On an autumn evening, a scarecrow has the opportunity to escape his place in the field. He jauntily travels along the cornfield, past the cows and the barn until a yellow light from the farmhouse catches his eye. A young boy is being tucked in for the night, but before he goes to sleep, he says a prayer. It is the boy's prayer that touches the scarecrow and causes him to think about his place in the world.
I'm a big sports fan so it comes naturally to make a list of who would be in the top five of something or the other. If I'm creating a top five of writers for children, Jane Yolen goes in my top five. The Scarecrow's Dance, with the use of rhyme and a thoughtful message, can easily stand with Owl Moon and other Yolen favorites. You can't find a book about teaching writing that doesn't mention a Jane Yolen book as a model text. Her writing is so descriptive and yet free of unnecessary details. Bagram Ibatoulline's illustrations are wonderful and remind me of Norman Rockwell paintings.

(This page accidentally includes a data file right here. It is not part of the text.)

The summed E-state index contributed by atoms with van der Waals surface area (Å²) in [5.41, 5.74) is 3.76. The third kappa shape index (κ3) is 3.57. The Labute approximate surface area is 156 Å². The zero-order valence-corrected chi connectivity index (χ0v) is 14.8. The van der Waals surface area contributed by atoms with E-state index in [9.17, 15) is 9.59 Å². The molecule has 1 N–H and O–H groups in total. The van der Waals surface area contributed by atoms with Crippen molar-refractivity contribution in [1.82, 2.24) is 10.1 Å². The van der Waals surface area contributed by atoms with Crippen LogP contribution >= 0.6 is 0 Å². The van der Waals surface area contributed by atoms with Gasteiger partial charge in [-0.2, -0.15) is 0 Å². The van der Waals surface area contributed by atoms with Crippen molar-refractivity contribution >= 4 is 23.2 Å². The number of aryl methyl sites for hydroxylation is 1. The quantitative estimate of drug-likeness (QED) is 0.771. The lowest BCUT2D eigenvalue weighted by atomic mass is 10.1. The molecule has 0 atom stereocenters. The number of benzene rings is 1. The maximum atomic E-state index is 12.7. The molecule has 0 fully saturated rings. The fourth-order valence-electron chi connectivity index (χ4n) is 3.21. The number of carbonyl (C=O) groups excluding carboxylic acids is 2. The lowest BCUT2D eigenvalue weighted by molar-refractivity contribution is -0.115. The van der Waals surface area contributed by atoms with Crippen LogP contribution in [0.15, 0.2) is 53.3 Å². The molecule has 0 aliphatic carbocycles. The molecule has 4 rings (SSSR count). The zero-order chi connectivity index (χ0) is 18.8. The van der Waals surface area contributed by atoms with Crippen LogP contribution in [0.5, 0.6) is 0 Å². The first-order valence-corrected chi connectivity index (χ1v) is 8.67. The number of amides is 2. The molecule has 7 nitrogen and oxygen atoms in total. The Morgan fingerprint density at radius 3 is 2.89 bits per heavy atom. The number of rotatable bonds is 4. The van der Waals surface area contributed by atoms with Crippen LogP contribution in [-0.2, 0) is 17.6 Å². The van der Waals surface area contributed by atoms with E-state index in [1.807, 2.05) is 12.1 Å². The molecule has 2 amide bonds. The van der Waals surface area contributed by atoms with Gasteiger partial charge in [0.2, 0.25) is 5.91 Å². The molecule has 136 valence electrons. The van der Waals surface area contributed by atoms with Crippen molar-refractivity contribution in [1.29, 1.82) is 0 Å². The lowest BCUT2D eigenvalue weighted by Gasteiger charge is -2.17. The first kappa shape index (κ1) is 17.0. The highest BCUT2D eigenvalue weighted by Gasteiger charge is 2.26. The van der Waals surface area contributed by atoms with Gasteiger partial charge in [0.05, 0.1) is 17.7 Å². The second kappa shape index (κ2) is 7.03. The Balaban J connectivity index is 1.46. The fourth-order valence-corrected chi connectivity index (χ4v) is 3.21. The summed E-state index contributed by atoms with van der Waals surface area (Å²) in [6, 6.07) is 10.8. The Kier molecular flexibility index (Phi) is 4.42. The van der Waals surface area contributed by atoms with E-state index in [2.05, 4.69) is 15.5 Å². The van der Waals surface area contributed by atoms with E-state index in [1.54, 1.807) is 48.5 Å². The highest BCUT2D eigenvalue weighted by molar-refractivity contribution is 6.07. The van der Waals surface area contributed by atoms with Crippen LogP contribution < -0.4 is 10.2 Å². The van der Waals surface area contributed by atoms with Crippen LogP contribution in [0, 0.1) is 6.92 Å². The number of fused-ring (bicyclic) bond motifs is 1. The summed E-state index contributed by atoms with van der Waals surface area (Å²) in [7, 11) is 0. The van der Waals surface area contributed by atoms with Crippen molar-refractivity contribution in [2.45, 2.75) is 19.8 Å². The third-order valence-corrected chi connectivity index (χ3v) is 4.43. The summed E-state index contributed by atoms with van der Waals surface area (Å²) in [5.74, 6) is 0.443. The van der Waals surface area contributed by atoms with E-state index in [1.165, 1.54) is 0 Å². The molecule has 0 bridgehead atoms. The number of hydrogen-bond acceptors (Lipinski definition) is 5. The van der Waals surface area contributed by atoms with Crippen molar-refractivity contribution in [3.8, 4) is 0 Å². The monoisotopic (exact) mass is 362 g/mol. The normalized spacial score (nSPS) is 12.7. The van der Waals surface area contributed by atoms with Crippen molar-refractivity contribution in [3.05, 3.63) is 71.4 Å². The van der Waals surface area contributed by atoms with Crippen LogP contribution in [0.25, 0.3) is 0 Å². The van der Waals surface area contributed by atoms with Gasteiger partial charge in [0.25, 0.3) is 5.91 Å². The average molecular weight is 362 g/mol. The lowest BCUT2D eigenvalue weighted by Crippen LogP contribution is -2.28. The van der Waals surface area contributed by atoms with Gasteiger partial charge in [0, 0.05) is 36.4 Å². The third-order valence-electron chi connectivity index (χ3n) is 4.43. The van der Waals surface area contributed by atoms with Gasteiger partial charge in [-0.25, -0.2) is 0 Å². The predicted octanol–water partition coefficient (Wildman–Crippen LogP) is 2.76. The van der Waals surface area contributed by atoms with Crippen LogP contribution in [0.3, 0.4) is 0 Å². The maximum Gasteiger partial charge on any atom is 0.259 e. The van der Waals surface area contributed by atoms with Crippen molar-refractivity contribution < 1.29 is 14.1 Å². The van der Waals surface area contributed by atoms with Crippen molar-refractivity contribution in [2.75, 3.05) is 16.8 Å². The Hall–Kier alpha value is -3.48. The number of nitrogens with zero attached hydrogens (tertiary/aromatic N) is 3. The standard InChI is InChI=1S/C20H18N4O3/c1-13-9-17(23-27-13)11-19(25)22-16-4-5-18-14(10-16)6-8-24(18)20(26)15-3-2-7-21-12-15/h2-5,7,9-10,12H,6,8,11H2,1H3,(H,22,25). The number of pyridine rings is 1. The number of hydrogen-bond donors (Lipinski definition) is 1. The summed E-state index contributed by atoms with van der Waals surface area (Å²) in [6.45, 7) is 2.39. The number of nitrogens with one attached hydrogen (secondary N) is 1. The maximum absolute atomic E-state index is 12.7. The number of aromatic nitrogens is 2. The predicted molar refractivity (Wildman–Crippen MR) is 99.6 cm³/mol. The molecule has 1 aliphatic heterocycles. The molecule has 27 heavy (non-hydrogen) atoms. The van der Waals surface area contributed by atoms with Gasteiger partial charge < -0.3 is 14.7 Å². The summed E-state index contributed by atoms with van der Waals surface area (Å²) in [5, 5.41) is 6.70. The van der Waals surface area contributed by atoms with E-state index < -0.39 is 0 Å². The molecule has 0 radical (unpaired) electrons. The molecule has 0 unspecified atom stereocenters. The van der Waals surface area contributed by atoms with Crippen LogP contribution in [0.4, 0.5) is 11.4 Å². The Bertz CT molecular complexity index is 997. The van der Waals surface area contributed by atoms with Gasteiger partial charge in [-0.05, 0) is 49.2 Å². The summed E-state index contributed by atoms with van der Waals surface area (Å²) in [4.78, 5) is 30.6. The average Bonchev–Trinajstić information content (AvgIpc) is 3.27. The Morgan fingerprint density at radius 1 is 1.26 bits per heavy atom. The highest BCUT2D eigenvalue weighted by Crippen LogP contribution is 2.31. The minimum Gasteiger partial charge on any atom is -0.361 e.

The Scarecrow's Dance, like Owl Moon, would be a great piece to use to teach small moment writing. A mini-lesson on cause and effect or main idea could easily be generated with this book as well.